Tuesday, May 8, 2012

Tomato Tuesday!

Just popped out into the garden, in the rain, mind you, to take a few photos of my gorgeous tomato plants.  I know, I got the big head about them, but in the past, my tomato crop has been less than satisfying.  There was that year when I planted 24 plants, and got two tomatoes.  That was sad.

Growing vegetables in containers is so much easier when you have a little shade to help them along--especially in Texas!
I keep telling everyone that here, the dirt is magic.  To tell the truth, I'm not so sure it's the dirt that's magic, but the shade coming from my 80-year old pecan trees.  I tell you what, anybody in Texas that reads that vegetables need FULL sun should just FORGET it!  Here, where the sun is scalding and brutal, we need some shade. Not dark as night shade, of course, but dappled, partial day, shade.

Happy pepper plant growing in container

Happy Japanese eggplant growing in container.  Behind is a bell pepper.

The plants are pushed close together.  They help shade each other and make their own little micro-climate. AND putting them up on the wooden pallet helps keep the snails from crawling up into them.

I use a variety of containers for the vegetables---galvanized tubs, plastic recycled nursery pots, bought pots made of terra cotta or plastic
I said this was about tomatoes, and here they are!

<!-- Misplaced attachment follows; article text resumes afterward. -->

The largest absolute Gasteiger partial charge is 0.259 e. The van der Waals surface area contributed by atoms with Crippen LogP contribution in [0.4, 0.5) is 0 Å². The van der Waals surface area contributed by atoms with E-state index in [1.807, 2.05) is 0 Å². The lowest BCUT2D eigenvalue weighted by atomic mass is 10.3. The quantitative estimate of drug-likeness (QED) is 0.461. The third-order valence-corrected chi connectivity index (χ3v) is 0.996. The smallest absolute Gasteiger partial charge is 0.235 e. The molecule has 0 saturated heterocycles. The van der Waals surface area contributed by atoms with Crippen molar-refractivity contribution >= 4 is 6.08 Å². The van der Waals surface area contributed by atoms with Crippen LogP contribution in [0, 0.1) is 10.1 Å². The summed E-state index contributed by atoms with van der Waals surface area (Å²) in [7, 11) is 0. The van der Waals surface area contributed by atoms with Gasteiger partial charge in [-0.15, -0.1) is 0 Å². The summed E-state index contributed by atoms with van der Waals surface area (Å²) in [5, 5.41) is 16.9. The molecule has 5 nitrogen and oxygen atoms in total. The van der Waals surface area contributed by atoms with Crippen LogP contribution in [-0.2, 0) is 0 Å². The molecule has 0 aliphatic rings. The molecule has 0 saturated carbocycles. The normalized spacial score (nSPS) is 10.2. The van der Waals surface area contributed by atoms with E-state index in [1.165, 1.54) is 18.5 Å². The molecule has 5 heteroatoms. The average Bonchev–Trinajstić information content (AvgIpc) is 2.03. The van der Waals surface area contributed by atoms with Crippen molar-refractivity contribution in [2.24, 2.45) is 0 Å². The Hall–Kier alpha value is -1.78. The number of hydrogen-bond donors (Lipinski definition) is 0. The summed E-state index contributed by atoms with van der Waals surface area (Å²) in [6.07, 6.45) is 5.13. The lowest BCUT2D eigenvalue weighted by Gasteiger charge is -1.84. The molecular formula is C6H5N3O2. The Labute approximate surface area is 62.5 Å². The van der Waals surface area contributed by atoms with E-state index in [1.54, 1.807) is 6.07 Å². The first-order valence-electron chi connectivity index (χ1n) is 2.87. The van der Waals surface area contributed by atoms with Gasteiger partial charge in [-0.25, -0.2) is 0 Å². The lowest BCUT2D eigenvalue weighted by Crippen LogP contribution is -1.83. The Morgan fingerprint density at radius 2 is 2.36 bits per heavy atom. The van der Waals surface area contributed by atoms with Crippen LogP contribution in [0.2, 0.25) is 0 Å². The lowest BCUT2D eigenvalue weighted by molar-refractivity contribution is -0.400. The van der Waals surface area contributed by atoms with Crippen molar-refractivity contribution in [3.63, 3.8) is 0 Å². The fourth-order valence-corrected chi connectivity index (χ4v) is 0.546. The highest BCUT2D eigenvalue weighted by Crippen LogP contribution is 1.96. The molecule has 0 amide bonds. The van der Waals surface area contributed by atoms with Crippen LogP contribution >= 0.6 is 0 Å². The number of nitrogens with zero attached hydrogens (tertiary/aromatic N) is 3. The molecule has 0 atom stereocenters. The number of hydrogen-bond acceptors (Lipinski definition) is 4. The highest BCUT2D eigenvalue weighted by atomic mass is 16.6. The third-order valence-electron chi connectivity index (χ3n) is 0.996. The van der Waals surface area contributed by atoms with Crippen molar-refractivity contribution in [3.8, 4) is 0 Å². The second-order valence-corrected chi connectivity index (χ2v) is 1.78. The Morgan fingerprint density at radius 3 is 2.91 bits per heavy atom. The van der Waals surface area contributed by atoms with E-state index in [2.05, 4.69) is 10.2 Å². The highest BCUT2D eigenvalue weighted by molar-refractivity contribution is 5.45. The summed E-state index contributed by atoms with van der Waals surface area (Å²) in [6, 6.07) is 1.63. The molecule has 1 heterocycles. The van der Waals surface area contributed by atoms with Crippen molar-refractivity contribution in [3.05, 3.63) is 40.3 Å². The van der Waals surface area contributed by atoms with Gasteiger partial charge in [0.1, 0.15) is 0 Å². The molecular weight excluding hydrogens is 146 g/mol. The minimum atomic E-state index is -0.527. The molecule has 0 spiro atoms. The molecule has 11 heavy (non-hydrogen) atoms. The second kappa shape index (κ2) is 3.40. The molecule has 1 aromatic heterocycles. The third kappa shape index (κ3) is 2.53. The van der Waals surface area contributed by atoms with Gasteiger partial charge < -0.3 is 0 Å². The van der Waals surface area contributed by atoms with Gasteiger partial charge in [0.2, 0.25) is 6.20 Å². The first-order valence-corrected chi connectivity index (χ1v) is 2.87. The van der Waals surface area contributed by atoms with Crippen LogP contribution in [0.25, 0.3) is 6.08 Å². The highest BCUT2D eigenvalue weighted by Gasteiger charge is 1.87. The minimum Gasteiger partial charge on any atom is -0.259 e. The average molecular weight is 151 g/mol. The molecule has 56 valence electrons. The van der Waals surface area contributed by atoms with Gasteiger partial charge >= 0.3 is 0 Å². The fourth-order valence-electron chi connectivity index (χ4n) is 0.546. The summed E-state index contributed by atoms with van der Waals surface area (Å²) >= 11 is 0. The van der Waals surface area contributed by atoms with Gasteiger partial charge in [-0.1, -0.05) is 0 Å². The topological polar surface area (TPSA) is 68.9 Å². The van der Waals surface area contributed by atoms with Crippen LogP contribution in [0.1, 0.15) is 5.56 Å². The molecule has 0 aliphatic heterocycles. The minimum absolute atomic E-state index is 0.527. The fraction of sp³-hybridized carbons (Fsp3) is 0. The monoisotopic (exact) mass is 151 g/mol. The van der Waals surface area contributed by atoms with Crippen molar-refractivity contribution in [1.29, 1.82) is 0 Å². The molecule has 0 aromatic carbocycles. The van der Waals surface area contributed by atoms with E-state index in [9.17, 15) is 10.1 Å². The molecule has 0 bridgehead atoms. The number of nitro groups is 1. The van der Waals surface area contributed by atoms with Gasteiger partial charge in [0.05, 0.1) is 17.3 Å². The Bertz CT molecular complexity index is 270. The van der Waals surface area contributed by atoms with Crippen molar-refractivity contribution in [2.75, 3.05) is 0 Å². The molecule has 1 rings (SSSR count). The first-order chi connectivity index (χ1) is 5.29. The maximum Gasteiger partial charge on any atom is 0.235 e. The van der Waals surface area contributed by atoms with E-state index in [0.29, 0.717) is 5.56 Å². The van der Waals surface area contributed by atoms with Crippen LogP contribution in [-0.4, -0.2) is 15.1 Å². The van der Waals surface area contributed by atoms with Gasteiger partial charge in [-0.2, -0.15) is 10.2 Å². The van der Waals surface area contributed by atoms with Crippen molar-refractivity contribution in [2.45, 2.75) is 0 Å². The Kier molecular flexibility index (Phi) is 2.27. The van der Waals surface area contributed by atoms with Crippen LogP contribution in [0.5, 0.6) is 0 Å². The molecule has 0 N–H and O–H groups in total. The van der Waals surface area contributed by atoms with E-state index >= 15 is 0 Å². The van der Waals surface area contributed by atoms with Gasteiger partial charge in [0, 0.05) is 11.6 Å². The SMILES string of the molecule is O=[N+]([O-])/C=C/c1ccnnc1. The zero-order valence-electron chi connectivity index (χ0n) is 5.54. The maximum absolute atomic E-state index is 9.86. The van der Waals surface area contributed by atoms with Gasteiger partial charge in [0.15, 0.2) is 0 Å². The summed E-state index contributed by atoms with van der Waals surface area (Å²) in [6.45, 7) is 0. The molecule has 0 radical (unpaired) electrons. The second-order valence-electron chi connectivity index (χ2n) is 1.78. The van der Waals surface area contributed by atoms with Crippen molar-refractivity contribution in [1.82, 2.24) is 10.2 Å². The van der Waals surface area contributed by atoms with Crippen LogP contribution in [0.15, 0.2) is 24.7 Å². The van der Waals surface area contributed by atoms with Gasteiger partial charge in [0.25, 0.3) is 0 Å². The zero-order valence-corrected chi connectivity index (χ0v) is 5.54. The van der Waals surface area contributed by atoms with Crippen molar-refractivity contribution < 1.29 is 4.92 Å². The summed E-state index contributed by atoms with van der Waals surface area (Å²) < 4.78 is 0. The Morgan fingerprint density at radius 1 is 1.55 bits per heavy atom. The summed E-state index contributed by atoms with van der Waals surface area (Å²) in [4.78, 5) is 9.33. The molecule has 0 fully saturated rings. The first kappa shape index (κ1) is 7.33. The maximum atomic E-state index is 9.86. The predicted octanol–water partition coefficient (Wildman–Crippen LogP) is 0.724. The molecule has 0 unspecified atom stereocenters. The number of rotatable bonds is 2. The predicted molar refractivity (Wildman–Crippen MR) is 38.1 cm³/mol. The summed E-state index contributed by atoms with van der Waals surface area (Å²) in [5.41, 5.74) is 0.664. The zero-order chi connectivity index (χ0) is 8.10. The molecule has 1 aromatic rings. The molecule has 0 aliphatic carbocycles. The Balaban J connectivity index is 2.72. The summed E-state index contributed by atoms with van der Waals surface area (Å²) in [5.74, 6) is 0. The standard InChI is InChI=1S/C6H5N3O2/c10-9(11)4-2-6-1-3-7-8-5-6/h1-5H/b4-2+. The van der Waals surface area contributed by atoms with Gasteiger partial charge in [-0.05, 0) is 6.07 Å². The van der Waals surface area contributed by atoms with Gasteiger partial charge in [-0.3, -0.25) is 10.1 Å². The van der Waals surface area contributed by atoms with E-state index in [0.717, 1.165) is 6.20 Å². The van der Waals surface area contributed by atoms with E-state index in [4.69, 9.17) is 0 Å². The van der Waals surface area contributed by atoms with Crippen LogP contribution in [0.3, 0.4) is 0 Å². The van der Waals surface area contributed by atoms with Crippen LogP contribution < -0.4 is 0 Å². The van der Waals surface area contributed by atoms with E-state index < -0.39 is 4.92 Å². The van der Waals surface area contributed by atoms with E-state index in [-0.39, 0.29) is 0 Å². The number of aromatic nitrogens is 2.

An heirloom Cherokee Purple tomato is loosely tied to a trellis made from a section of cattle panel.  The cattle panel trellis is supported by a long aluminum pole on each end and a shorter piece of rebar in the middle. 

I have two tomatoes in this raised bed, an eggplant in the middle, and an old awning on one end for shade.

Cherokee Purple Heirloom tomato in raised bed with eggplant, cherry, grape tomatoes and Big Jim pepper
The Cherokee purple tomato is already huge, and loaded with blooms and a few green tomatoes.  We'll probably have to extend this huge cage, or do some selective trimming of the side shoots.

These cherry tomatoes are yummy!  We've already picked a few and eagerly await the rest.  I'm trying the Chocolate Cherry tomatoes again this year.

grape tomatoes
Husband Rudy is a Tomato Fiend, and eats them raw, in salads, cooked in Pasta Pomodoro sauce, made into ratatouille and gazpacho and mixed into eggplant stew--you get the idea.  I love tomatoes, but find as I get older, the acid in them really bothers me.  I'm always on the lookout for a low-acid tomato.  I usually don't have problems with most cherry tomatoes.

Lots of local stores still have tomato plants, so why not buy a few and try growing your own this year?  Put some in a pot, put some in a flower bed.  Just keep them watered and give them a bit of organic plant food, use compost for mulch to help keep the soil cool, and give them a bit of shade.  The advantage to gardening in containers is that you can move them around if you need to.

Happy digging!

bobbi c.

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